LDL counts were presented as if they were a primary determinant for dementia, ignoring subtleties such as the different types of LDL, and HDL which could be more meaningful number. At the very end, the show pulls out some rather obscure test results, which played like an attempt to salvage a win for the vegans. Biology is enormously complex, and without a beforehand discussion of expectations and relative importance, the selective results provided had a cherry-picking ring to them.

Dennis

Monday 5th of February 2024

An excellent critique. Not sure if the show was more reality TV or infomercial for some vegan product line. Too bad--whatever nutritional insights might have been gained from the study didn't "land" for me, as I couldn't get past the obvious biases and sloppy study design.

Deenie

Friday 2nd of February 2024

The Spouse and I finished the 2nd installment of the 'study' a couple of days ago and we were less than inspired, tbh. Neither of us is for or against any diet, just so we are all clear. What could have been a really fascinating documentary following the twins, their journeys, their frustrations, their wins, etc. was a subversive tactic from left-leaning politicians, lobbyists, academics & granola-crunchers. People become vegans or vegetarians for health reasons. Some just don't like the taste / texture of meat. Some may not have access to healthy animal protein. The point being, Netflix and the groups supporting this doc might actually be doing themselves more harm than good. I LOVE beef. I do not like poultry, lamb, pork, etc. When I became a vegetarian about 7 years ago, it was to support our newest high schooler in the household. There was nothing ethical in my decision, and in due time, my digestion tract thanked me for the change. The Spouse & I did try the vegan diet, at the urging of a friend whose former life was all about meat & cheesecake. I did not enjoy it and called its time of death after 3 weeks. The Spouse was relieved. Today, my diet is mainly vegetarian, with the occasional piece of fish. It works for me. Back to the documentary, hiding itself as a really long infomercial. It wasn't pretty and it was very one-sided, so it has that going against it, obviously. Episode 2 barely touched on the twins. Food shopping scenes quickly segued into how animals are treated & slaughtered ... talk about overkill & frankly, completely turned off by the direction of the documentary. There is no chance The Spouse & I will watch the rest of the documentary. Had the documentary remained focused on the twins and their journeys, including that of the Mayor who reversed his Type 2 onset diabetes diagnosis by embracing a plant-based diet (& similar stories), there'd be more support for it. Human interest stories grab people's attention. The documentary lost this viewer; there are enough articles on the the 'Net for me to learn the end results for each of the twins without wasting more of my TV viewing time.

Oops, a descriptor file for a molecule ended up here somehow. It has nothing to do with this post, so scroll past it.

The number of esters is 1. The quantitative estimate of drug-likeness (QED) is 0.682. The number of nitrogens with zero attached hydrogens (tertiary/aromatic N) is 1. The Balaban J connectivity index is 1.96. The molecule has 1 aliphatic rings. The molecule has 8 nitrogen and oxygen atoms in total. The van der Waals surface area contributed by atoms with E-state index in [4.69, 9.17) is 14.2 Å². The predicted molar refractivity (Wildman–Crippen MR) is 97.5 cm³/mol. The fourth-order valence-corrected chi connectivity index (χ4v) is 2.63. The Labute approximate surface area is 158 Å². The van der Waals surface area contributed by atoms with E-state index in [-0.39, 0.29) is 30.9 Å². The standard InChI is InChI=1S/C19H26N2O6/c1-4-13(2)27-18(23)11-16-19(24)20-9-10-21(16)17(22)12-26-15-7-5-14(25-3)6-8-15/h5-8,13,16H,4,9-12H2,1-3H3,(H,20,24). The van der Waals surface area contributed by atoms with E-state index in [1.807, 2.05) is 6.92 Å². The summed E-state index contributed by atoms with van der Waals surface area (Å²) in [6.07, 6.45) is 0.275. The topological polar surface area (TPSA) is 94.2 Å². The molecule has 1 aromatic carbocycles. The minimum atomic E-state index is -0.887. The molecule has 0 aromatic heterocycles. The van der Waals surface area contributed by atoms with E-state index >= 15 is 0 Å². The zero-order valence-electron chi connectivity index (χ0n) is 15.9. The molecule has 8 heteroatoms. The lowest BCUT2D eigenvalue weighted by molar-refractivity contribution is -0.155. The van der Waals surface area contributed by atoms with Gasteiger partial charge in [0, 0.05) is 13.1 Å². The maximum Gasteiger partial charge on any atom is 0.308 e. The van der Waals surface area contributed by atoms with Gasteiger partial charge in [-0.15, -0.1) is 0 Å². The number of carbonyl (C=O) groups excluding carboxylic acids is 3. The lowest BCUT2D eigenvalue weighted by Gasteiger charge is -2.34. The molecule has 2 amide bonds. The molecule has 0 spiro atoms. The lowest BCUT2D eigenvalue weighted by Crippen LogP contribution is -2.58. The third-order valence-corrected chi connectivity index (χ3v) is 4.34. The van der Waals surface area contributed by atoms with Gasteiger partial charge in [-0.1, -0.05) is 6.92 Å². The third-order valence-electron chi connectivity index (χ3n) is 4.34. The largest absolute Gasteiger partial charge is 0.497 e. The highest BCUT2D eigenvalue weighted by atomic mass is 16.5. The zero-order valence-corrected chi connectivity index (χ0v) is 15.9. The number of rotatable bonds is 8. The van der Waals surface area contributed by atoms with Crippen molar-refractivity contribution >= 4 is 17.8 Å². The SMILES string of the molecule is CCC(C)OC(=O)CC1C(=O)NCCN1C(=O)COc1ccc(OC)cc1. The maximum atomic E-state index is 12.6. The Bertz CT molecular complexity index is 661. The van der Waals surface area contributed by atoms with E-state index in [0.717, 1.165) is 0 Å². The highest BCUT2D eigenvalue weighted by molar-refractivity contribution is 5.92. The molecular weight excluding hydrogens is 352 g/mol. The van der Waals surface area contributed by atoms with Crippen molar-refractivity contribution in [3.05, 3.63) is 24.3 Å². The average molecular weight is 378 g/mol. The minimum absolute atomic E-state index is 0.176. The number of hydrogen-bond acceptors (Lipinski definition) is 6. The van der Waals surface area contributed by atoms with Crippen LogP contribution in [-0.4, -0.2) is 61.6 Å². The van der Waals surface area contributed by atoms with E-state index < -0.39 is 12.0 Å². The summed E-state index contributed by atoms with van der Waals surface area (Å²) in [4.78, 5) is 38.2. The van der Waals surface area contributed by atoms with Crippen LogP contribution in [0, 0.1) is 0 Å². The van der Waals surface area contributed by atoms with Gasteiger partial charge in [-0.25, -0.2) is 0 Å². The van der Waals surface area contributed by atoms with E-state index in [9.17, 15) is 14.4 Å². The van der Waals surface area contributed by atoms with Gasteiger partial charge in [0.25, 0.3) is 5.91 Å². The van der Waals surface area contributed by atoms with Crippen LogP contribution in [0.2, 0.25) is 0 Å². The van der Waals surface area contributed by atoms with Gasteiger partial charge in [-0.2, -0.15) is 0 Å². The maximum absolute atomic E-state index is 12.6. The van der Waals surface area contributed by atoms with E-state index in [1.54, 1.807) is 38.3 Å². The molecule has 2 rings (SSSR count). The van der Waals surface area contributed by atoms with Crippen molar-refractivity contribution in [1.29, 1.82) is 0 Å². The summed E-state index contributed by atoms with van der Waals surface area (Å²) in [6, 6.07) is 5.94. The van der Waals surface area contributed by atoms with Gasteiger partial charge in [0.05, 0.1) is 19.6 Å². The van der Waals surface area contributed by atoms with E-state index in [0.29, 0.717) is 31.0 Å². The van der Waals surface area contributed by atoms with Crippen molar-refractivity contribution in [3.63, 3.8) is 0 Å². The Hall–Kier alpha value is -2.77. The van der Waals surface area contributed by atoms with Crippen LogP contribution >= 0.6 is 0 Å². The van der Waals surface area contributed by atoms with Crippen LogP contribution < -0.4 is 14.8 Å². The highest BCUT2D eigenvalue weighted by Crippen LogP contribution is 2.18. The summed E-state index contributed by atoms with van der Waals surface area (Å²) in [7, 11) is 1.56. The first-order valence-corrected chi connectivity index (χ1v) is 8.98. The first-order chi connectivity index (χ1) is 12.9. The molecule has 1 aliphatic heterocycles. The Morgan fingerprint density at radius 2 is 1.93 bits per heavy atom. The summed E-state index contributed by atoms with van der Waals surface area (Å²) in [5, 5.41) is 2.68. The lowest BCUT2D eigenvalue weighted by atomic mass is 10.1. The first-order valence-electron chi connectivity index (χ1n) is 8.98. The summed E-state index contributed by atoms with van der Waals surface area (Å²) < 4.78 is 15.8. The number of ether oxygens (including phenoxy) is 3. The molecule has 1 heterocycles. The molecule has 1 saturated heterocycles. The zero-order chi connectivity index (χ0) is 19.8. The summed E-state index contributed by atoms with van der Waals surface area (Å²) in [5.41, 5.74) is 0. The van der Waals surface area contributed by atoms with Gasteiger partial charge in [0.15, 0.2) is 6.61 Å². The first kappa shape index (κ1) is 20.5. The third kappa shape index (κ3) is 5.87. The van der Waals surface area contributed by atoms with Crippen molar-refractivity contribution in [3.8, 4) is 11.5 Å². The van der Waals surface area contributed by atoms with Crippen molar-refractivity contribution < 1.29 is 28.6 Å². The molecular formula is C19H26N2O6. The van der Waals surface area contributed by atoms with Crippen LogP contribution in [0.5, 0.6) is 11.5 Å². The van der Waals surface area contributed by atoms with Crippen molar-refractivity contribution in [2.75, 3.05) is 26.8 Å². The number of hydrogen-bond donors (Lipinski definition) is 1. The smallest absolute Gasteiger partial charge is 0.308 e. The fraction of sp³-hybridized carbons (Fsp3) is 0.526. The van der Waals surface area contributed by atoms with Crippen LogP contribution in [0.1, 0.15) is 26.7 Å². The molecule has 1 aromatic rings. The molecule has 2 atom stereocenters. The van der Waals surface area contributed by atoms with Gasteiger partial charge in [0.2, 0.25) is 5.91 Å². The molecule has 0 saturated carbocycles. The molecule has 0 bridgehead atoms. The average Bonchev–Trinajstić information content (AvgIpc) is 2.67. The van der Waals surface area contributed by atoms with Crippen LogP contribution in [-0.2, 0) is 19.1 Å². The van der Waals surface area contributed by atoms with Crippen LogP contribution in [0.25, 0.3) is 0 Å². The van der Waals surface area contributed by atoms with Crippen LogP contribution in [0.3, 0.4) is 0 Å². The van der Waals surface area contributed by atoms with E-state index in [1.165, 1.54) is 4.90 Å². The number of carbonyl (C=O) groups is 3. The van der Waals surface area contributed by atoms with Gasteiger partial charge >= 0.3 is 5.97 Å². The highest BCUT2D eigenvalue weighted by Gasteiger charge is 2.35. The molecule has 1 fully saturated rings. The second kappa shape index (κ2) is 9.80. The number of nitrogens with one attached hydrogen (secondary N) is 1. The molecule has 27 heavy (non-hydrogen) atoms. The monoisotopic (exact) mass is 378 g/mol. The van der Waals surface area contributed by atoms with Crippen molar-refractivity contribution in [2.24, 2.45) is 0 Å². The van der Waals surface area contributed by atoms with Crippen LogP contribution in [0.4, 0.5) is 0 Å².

Pat G

Thursday 25th of January 2024

Every time I see someone trying vegan fake food processed crap trying to convince me how good it is, I think of Lucy taking vita-mina-veggie-man and wonder how foolish people really are.